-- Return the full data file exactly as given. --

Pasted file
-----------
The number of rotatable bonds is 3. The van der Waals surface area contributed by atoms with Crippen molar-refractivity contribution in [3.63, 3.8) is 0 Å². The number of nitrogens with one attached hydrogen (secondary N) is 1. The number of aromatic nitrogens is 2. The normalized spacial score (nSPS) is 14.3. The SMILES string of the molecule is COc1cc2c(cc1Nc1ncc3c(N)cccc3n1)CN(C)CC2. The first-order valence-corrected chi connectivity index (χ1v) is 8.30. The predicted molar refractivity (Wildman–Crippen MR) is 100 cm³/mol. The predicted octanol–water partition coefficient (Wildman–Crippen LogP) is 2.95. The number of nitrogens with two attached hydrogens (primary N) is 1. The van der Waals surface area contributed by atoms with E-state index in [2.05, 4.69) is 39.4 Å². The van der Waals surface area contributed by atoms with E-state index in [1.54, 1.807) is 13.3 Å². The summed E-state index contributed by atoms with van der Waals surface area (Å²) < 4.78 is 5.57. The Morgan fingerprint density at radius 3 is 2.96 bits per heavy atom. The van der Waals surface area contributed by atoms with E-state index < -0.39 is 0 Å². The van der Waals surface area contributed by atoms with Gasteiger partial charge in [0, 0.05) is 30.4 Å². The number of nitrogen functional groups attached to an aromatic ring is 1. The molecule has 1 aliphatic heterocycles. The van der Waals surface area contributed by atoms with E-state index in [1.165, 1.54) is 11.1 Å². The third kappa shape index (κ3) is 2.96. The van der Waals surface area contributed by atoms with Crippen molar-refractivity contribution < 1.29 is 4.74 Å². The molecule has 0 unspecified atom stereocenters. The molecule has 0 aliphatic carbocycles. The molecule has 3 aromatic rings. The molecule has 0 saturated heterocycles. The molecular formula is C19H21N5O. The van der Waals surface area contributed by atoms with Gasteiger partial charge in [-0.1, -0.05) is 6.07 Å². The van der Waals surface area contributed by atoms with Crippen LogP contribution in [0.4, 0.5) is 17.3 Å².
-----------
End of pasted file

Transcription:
The number of rotatable bonds is 3. The van der Waals surface area contributed by atoms with Crippen molar-refractivity contribution in [3.63, 3.8) is 0 Å². The number of nitrogens with one attached hydrogen (secondary N) is 1. The number of aromatic nitrogens is 2. The normalized spacial score (nSPS) is 14.3. The SMILES string of the molecule is COc1cc2c(cc1Nc1ncc3c(N)cccc3n1)CN(C)CC2. The first-order valence-corrected chi connectivity index (χ1v) is 8.30. The predicted molar refractivity (Wildman–Crippen MR) is 100 cm³/mol. The predicted octanol–water partition coefficient (Wildman–Crippen LogP) is 2.95. The number of nitrogens with two attached hydrogens (primary N) is 1. The van der Waals surface area contributed by atoms with E-state index in [2.05, 4.69) is 39.4 Å². The van der Waals surface area contributed by atoms with E-state index in [1.54, 1.807) is 13.3 Å². The summed E-state index contributed by atoms with van der Waals surface area (Å²) < 4.78 is 5.57. The Morgan fingerprint density at radius 3 is 2.96 bits per heavy atom. The van der Waals surface area contributed by atoms with E-state index < -0.39 is 0 Å². The van der Waals surface area contributed by atoms with Gasteiger partial charge in [0, 0.05) is 30.4 Å². The number of nitrogen functional groups attached to an aromatic ring is 1. The molecule has 1 aliphatic heterocycles. The van der Waals surface area contributed by atoms with E-state index in [1.165, 1.54) is 11.1 Å². The third kappa shape index (κ3) is 2.96. The van der Waals surface area contributed by atoms with Crippen molar-refractivity contribution < 1.29 is 4.74 Å². The molecule has 0 unspecified atom stereocenters. The molecule has 0 aliphatic carbocycles. The molecule has 3 aromatic rings. The molecule has 0 saturated heterocycles. The molecular formula is C19H21N5O. The van der Waals surface area contributed by atoms with Gasteiger partial charge in [-0.1, -0.05) is 6.07 Å². The van der Waals surface area contributed by atoms with Crippen LogP contribution in [0.4, 0.5) is 17.3 Å².